Changes to salary sacrifice superannuation for employers
On January 1, 2020 the ATO brought in some changes (yes there are more – see a previous blog on super changes brought in July 2019) to Superannuation for your employees. These changes affect anyone sacrificing part or all of their salary in an effort to boost their retirement savings.
No longer will you be able to just ‘top up’ to 9.5% if the employee had previously been salary sacrificing into superannuation. From January 1, 2020, you, as the employer, are required to pay 9.5% of your employees’ ordinary time earnings and any amount they salary sacrifice into superannuation.
So let’s say Jane earns a salary $75K ($1442 per week). Previously she’d been sacrificing $400 a week to superannuation. Your Super contribution guarantee liability would previously have been as follows;
$1442 – 400 = 1042
$1042 x 9.5% = $98.99
Whereas now the calculation would be as follows;
$1442 x 9.5% = $136.99
The amount of superannuation guarantee you’re required to pay on top of Jane’s salary as her employer is $7125 over the year, regardless of how much Jane decides to sacrifice to her super. Of course Jane will want to stay within the caps for her age bracket and you might want to suggest that she seek professional financial advice before she decides to sacrifice most or all her salary into superannuation.
But you can see on that one employee how quickly that difference might add up, leaving you with a sizeable shortfall you’d be; required to;
A: make up and pay into your employees’ superannuation at the end of the year
B: pay any fines applicable
And if that’s not bad enough,
C: not be able to get a tax deduction on those late payments
(Although….breaking news: A superannuation guarantee amnesty has passed through parliament as is awaiting Royal Assent – more news on this soon)
Don’t forget you’re also required to include any salary sacrifice arrangements on the employees’ annual payment summary as reportable employer super contributions.
What these changes specifically mean for you is that, if you haven’t already, you’ll have to revisit all your employee agreements and update your systems as necessary to ensure you’re paying your employees appropriately and steering clear of falling foul of both the ATO (see what that might look like) and Fair Work.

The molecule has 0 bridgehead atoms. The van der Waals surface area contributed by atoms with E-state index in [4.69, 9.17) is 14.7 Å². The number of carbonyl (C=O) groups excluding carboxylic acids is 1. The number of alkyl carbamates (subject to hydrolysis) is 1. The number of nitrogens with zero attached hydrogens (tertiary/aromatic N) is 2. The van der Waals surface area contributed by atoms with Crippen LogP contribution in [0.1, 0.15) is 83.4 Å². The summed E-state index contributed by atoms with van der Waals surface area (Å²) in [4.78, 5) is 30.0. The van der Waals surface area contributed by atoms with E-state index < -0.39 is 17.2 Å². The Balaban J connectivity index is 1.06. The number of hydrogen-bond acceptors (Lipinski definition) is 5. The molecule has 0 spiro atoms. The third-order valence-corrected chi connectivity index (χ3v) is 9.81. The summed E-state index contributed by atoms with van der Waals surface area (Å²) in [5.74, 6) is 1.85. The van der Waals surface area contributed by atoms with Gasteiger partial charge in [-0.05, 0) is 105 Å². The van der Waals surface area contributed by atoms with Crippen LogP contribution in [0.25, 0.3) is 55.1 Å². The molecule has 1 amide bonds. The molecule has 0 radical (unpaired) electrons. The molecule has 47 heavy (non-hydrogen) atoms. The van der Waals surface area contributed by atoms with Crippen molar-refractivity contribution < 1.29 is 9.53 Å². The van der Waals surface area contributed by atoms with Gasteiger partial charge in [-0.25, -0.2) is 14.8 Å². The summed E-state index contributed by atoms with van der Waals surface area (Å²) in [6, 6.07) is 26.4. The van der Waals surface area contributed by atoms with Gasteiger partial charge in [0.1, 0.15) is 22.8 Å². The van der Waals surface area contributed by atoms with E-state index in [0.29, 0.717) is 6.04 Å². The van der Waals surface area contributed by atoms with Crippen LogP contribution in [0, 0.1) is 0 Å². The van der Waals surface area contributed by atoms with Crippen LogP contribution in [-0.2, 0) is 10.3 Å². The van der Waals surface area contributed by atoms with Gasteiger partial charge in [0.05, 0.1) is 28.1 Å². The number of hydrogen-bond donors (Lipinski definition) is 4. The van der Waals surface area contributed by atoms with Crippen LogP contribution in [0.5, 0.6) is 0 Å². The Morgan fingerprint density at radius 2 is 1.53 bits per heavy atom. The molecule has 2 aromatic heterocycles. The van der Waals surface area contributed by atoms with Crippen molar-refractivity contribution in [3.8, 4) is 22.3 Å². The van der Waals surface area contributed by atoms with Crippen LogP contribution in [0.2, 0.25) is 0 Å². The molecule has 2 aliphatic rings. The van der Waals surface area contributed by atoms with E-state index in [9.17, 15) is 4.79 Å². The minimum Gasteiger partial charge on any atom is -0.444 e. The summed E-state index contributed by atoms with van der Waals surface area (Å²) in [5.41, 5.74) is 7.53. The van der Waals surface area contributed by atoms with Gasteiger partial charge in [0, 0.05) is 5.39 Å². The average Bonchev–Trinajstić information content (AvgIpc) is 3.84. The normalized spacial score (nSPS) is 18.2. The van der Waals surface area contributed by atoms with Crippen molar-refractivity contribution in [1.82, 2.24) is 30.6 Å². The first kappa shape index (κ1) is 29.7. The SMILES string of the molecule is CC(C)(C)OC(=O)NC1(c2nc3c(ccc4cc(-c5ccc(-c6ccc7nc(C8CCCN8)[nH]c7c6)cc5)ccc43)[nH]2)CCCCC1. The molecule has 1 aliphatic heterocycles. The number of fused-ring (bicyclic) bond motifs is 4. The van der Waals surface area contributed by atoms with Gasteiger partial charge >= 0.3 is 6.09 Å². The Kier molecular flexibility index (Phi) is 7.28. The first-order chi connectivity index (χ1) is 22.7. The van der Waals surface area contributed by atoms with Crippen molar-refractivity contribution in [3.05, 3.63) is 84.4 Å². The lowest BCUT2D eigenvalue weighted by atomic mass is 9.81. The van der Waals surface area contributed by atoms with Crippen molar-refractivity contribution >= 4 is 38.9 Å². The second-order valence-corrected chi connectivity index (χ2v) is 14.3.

Higher income super changes
Another new change that came into force as of January 1, 2020, was the ability for high income earners with multiple employers to opt out of receiving the superannuation guarantee (SG) if being paid super is likely to inadvertently see you breaching your contributions cap.
If this applies to any of your employees, they will need to submit an opt-out form, not surprisingly called the SG opt out for high income earners with multiple employers (NAT 75067) which will release you from paying your SG contributions for them for up to four quarters in one financial year. BUT…they’ll still need to be receiving SG contributions from at least one employer for each of those quarters. It’s not a get out of contributing to super card, so you, as their employer, might want to check that they’re contributing to superannuation somewhere. If you’re really not sure this is the right thing to do for this employee, you can choose to disregard the exemption certificate and continue making SG contributions to their complying superannuation fund.
Staying on top of all the legislation for tax, super and business can be really hard work. But it doesn’t have to be. Working with a trusted professional accountant can help ease that burden for you and your team. If having someone who gets you and your business sounds like something that might be of benefit, we’d be delighted to chat further. You can call us on 02 6023 1700 or by submitting the form below.
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